OAG, 1981-1982, No 6007, p 450, 450-452 (November 18, 1981), explained the successive steps in the process of assessment and equalization of property. The first step is the assessment by the local assessor of property at 50% of its true cash value. 1893 PA 206, Sec. 27(4). The next phase is the intracounty equalization performed by the county board of commissioners. Pursuant to Act 206, Sec. 34, the county board of commissioners examines the assessment rolls of the various local units within the county and ascertains whether each class of property separately equalized, in the respective local units of government, has been equally and uniformly assessed. If the county board of commissioners determines that the various assessment rolls have not been equally and uniformly assessed, then value is either added to or deducted from a particular class of property within a particular unit until, in the judgment of the county board of commissioners, a sum is produced which represents 50% of the true cash value of each separately equalized class of property within that local unit. The third step in the process is intercounty equalization, also known as state equalization, conducted in accordance with 1911 PA 44, MCL 209.1 et seq; MSA 7.601 et seq, which is performed by the Tax Commission as the successor to the State Board of Equalization, 1965 PA 380, Sec. 86; MCL 16.186; MSA 3.29(86). The total value of each of the six classes of property separately equalized in each county in Michigan is examined and adjusted so that each class of separately equalized property within each county is assessed at the same percentage of true cash value. 1911 PA 44, Sec. 4.

Thus, the State Tax Commission has general supervision responsibilities over all assessing officers of this state and is authorized to take such measures as will insure that properties of this state are assessed at that proportion of true cash value which the Legislature shall provide, not to exceed 50% of true cash value, pursuant to Const 1963, art 9, Sec. 3. Local school districts, including the Genesee Intermediate School District, rely upon general ad valorem property taxes for their operating budgets and thus have an interest in the amount of assessments and equalizations made by the local assessor, county board of commissioners, and/or the State Tax Commission.

This office is informed that the director of state and federal relations for the Genesee Intermediate School District is an employee of the district hired by the superintendent and under contract to the district as affirmed by the school board. There are no statutory duties assigned to this position; therefore, the duties of the director may change over time. The current Genesee Intermediate School District job description for the position of director of state and federal relations provides as follows:

"Job Summary:

"Serves as lobbyist and legislative agent in local, state and federal affairs affecting education; represents the interests of the intermediate school district and the local constituent districts at all governmental levels; directs and supervises grantsmanship consultant.

"Typical Duties:

"Attends sessions of the Michigan Legislature and testifies at special committee hearings on behalf of the Genesee Intermediate School District and the local constituent school districts. Attends regular meetings of the House and Senate Education Committees; reports pertinent developments in the work of those committees to the superintendent of the intermediate district. Maintains liaison with State Department of Education and other state agencies on matters affecting GISD and constituent districts. Assists in the development of new legislation and necessary revisions in proposed or existing legislation; obtains copies of House and Senate bills and draft legislation for study. Contacts local, state and federal officials and maintains liaison with them to promote the interests of school districts and education. Assists in development of legislative workshops for school board members and administrators. Develops regular reports on progress in the legislature for dissemination to the local school districts. Prepares annual revenue estimates, both state and local, for GISD and local constituent school districts."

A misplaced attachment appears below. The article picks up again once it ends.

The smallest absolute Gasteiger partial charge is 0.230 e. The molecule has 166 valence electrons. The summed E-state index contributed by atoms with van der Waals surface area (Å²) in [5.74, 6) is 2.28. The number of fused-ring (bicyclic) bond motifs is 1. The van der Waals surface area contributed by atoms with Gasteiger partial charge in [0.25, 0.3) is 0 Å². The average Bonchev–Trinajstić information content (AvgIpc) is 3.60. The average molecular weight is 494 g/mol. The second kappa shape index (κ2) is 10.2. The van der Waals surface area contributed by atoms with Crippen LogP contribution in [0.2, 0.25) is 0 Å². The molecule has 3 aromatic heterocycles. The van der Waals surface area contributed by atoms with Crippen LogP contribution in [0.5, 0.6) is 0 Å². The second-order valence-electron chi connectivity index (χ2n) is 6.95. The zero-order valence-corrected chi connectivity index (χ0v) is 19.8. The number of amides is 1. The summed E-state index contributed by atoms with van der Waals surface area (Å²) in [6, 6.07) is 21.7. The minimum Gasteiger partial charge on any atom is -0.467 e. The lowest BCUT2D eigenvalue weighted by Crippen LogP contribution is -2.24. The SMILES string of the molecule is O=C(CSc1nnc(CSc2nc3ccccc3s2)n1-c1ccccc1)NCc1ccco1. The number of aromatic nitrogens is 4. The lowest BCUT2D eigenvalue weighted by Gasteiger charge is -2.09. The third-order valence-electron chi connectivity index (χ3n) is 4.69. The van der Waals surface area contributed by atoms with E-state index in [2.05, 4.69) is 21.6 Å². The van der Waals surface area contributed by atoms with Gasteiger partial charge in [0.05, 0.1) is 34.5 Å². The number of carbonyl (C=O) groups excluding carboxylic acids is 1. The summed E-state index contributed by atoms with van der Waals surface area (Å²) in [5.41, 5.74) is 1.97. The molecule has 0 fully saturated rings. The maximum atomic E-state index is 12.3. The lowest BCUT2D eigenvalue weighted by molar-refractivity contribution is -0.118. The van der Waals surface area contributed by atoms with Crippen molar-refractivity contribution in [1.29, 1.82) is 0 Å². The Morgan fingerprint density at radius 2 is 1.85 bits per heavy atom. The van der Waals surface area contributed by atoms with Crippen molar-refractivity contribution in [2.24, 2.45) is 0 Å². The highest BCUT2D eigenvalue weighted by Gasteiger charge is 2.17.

The duties of the director of state and federal relations for the Genesee Intermediate School District do not involve the assessment of property for tax purposes or determining the local millage rate. The state equalized value is determined by the county board of commissioners and affirmed or adjusted by the State Tax Commission. The millage for general fund operations and special education classes for the Genesee Intermediate School District is levied by the school board within the authority granted by the electorate.

Because the position of director of state and federal relations for the Genesee Intermediate School District and the public office of State Tax Commissioner do not involve supervision or subordination of one over the other, the only basis for finding them incompatible would be if the holding of these two public positions would result in a breach of duty for failure to protect, advance, and promote the interests of both public positions. OAG, 1979-1980, No 5626, p 537, 543 (January 16, 1980); OAG, 1981-1982, No 5906, p 185, 189 (May 13, 1981).

The duties of director of state and federal relations for the Genesee Intermediate School District are essentially public relations and lobbying activity. This position has no assessor duties, is not involved millage decisions, and has no taxing function at the local, county, or state levels. The State Tax Commission has no duties relating to the public relations and legislative activities of intermediate school districts. Thus, there is no basis to find any breach of duty.

It is noted that 1973 PA 196, Sec. 2(6); MCL 15.342; MSA 4.1700(72)(6), provides that a public officer shall not engage in or accept employment or render services for a public interest when that employment or service may tend to impair his or her independence of judgment or action in the performance of official duties. Act 196, Sec. 1(c), includes a person appointed by the Governor within the definition of "public officer." The State Board of Ethics is the state agency empowered to decide questions involving ethics.

It is my opinion, therefore, that a person may simultaneously occupy the office of State Tax Commissioner and the position of director of state and federal relations for an intermediate school district.

Frank J. Kelley

Attorney General